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Black Friday used to be synonymous with department store fights and midnight lines. Online shopping has of course largely disrupted that model. Though last year we saw slightly fewer digital purchases with people deciding instead to brave the in-store crowds.
A new way of shopping may however once again upend the way people make their purchases. Livestream shopping features a host—often an influencer or celebrity—promoting products and answering questions in a live video. Those products can then be purchased by viewers directly from the platform.
This year alone, live shopping is expected to bring in $17 billion in revenue, up from the $11 billion it generated last year—a figure still far behind the $356 billion made from livestream shopping in China.
Nonetheless, here’s how two Los Angeles-based livestream shopping companies plan to make live video shopping the latest Black Friday shopping trend.
The live shopping network has events planned for all the typical holiday shopping: Black Friday, Cyber Monday and Giving Tuesday. The company is also prepped for the more recently-introduced Sofa Sunday, when people are deal-hunting before Cyber Monday. This year, authors like E.L. James will sell signed copies of their books on a livestream.
Talkshoplive will also be working closely with retail partners like Walmart and Best Buy to show off discounted products on live videos. Those participating in traditional shopping can get a taste for live shopping as well. In New York, for example, some retailers will stream Talkshoplive shows on their window installations.
As livestream shopping reaches more people through partnerships with traditional retailers, CEO Bryan Moore says more people will turn to the concept to avoid waiting in lines. He says shoppers can learn more about the products they are buying as well since hosts can answer questions and provide detailed information in real-time. Adding that, “Oftentimes, when you're shopping in the holiday season you go into a store and it's so crowded that you don't necessarily get your questions answered.”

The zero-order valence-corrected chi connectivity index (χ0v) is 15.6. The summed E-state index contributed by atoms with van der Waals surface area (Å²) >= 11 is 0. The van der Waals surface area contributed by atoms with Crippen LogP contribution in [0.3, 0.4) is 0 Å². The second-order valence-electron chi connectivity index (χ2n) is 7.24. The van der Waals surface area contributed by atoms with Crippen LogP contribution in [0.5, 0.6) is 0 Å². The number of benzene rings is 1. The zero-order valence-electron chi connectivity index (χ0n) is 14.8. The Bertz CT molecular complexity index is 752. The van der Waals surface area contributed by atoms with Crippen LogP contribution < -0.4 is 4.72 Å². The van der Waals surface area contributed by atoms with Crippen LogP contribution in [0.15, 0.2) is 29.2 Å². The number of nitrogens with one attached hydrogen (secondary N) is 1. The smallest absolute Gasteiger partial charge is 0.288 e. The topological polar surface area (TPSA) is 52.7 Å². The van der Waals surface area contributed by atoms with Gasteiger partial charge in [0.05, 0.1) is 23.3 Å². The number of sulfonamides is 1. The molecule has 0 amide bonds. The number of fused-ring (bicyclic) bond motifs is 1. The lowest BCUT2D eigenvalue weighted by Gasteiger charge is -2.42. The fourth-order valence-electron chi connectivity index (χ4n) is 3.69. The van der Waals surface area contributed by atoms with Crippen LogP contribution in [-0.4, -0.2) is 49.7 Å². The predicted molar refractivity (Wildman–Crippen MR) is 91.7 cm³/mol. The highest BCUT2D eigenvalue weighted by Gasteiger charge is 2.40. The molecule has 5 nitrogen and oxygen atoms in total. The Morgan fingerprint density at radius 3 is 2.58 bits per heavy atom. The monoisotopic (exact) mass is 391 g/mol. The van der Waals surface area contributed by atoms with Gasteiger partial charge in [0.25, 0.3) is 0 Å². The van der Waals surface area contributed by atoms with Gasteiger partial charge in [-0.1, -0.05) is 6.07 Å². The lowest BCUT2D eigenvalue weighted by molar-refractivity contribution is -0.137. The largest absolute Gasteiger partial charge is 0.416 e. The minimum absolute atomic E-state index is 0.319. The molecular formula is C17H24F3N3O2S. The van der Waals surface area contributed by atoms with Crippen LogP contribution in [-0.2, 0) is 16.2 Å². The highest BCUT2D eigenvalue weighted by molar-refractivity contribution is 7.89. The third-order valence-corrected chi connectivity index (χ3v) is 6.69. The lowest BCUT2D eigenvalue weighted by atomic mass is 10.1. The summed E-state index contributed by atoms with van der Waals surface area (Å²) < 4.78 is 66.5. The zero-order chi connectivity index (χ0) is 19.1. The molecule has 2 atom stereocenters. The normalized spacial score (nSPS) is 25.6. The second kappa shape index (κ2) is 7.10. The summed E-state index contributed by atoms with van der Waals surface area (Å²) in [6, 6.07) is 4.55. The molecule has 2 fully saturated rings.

For its Black Friday plans, LA-based Orca intends to the discounts on popular products like security cameras, backyard fireplaces and televisions. But co-founder Lauren Stevens doesn’t think live shopping compares with traditional shopping; instead, she says it enhances the traditional e-commerce experience, which relies on static images and text. One way they plan on engaging with new technology is by streaming with the recently-launched TikTok Shop. TikTok has high ambitions for this feature. It is allegedly planning to build fulfillment centers in the U.S. to support its e-commerce endeavors, though it is unclear how soon they will be up and running.
On Cyber Monday, Orca will stream from its sports-centric account and people with access to the feature can purchase discounted items. But the feature is still early days and only available to a limited number of users.
Despite exploring the social media platform, Stevens says most people prefer a more “authentic” shopping experience—one that doesn’t always rely on influencers drawing in their fans. Insisting that, “We don’t think much about celebrities or influencers day to day.”
Other companies, however, are leaning into their high-profile talent—Talkshoplive will have Gloria Estefan sell signed copies of her upcoming Christmas album via a live show. And people who purchase from a Whatnot livestream have the potential to win a flight to outer space.
Even as more platforms try make the business model more successful in America, livestream shopping likely won’t completely disrupt e-commerce during one of the most lucrative weekends in the retail space. But it offers an alternative to the static online shopping that many may be eager to explore. Not to mention, as Covid cases rise, live shopping offers another way to shop from home. Still, Stevens says it’s too early to see how the concept will play out throughout this holiday shopping season.
“Liveshopping functionality isn’t widely available on major platforms,” Stevens says. “But we believe we’ll see people talk about it as a consumer experience this year, while in previous years it’s been a business trend story.” — Kristin Snyder
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